Deepwater investment bounces back
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Momentum is building. Overall upstream investment is set to rise for the third year in a row following the 2016 low, albeit at a modest, single-digit rate. And it’s not just the US L48. The conventional sector is generating its own flow of major new projects coming forward for FID. The wheels are turning again.
The nadir for investment was 2015 when projects sanctioned brought forth a measly US$60 billion of spend. Ian Thom, Director, Upstream, identifies 115 major capital projects over 50 mmboe that have been approved for development since then, with combined spend of almost US$500 billion. This year’s batch of FIDs may fall short of last year’s, which involved US$190 billion of committed spend – but not by much. Importantly, the mix is changing.
The industry was, unsurprisingly, risk-averse in the early years of the downturn. Capital earmarked for new projects avoided the complex. Instead, the focus was on low cost and speed to revenue. That didn’t exclude projects with big reserves and long life. Such projects in Iraq, Saudi Arabia, Russia, Canada, UAE and Israel accounted for around 41 billion boe, or 57%, of the reserves sanctioned since 2015.
Deepwater FIDs ticked along, with the focus on simplicity, throughout this period. Most were tie-backs to existing infrastructure. Zohr and Mad Dog were rare examples of bigger developments, but the majority of the other larger, more complex projects were economically challenged. Now things are starting to pick up. This year is shaping up to be the best since 2013, with project sanctions potentially hitting US$80 billion in total capex, up from just US$20 billion last year.
How deepwater projects have bounced into economic relevance is a story worth telling
Pre-FID project breakevens were US$79/boe (NPV15) in 2014. Our latest dataset clocks in at US$50/boe, a fall of 37%. The main levers have been cost-cutting, portfolio high-grading and design optimisation. Average capex/boe has fallen by 60% to under US$8/boe. Overcapacity in the service sector has helped, including driving down drilling costs.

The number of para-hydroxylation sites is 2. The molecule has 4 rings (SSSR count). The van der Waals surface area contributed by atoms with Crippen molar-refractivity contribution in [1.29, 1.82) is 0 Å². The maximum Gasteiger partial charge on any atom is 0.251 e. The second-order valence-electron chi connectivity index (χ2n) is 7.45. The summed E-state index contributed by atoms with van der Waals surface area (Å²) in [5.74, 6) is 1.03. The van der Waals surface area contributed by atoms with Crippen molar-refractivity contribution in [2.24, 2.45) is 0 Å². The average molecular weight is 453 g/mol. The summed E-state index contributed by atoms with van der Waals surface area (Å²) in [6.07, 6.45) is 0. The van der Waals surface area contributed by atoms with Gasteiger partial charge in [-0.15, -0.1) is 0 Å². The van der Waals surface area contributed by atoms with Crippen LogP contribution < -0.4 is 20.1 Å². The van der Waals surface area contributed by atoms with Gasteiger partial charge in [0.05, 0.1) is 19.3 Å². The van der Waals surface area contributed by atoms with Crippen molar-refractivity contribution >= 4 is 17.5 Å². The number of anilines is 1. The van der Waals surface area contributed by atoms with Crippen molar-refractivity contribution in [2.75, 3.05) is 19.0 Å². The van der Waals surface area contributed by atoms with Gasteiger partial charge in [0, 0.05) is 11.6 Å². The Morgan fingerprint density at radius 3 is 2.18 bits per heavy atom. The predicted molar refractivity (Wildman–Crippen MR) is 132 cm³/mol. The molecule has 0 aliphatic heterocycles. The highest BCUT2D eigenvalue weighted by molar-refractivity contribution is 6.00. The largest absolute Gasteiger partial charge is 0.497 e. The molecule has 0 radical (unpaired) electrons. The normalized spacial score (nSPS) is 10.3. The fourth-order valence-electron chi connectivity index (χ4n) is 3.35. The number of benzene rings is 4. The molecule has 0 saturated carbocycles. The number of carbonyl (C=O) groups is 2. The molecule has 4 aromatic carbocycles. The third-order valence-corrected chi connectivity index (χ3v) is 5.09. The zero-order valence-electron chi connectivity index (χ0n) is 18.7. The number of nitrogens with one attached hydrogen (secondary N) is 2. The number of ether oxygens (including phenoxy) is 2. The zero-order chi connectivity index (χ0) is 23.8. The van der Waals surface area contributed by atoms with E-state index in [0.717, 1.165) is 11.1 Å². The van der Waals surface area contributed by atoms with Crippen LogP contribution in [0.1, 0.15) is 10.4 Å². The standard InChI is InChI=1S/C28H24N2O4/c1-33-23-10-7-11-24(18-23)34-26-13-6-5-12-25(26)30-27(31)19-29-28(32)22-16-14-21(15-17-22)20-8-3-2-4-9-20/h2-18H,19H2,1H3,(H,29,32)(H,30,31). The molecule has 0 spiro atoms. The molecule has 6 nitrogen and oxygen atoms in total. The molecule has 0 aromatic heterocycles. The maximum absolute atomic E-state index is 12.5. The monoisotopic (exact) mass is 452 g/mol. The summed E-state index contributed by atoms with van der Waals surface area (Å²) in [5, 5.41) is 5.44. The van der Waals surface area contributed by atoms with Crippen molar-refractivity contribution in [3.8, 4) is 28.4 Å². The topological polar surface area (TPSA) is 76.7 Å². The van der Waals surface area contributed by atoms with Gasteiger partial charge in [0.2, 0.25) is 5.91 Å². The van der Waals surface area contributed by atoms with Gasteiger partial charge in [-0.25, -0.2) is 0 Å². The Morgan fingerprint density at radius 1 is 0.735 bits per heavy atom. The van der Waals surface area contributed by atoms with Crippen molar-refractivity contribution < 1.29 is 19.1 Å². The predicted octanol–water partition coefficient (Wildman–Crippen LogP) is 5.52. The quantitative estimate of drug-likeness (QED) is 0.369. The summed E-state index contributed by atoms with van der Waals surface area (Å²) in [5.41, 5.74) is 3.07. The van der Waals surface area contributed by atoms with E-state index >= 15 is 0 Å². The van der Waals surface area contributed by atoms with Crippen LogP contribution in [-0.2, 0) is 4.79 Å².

As important is the change in philosophy. Angus Rodger, Director, Upstream, says the industry recognised that delays in project execution seriously eroded value. Operators have focused on bringing fields onstream quicker via simpler development concepts and standardisation, and by breaking more complex projects into successive phases. The average time from FID to first production is now less than three years.
Gas projects are prominent among deepwater FIDs in the coming years. A major new phase of LNG investment is underway, with US$200 billion of projects likely to be sanctioned between 2018 and 2021. Among these is a clutch of deepwater projects, including BP’s Tortue (Senegal, FID in December 2018) and the first of the two giant Mozambique projects, Anadarko’s Area 1 (sanctioned this week). ExxonMobil’s Rovuma is due to follow suit in H2 2019.
Deepwater oil projects are also moving toward sanction. Chief among them are the giant projects in Brazil, notably Petrobras’ expansion phases of the Mero, Roncador, Marlim, Sepia and Buzios fields. In Guyana, Phases 3 to 6 of ExxonMobil’s Liza complex are moving through the pipeline.
These are world-class projects, with breakevens to match the best US tight oil plays. Even so, pre-FID deepwater oil projects will make up only a modest proportion of future oil supply – around 3 million b/d, just one-fifth of the new supply we expect will be brought onstream from pre-sanction projects next decade. There are plenty of deepwater oil discoveries around the world. Outside Latin America, too few are competitive.
There’s still work to be done to get deepwater costs down, though there are limits to what the industry can achieve on its own. Risks to cost inflation include drilling costs. We have argued that deepwater rig day rates could rise substantially in the next few years.
Governments need to recognise the role they can play to enrich the opportunity set. Oil and gas companies are in thrall to capital discipline and, for the foreseeable future, will continue to be highly selective in what and where they invest. It’s a competitive world. Countries that don’t get the balance right between prospectivity and fiscal take will risk watching the dollars flow elsewhere.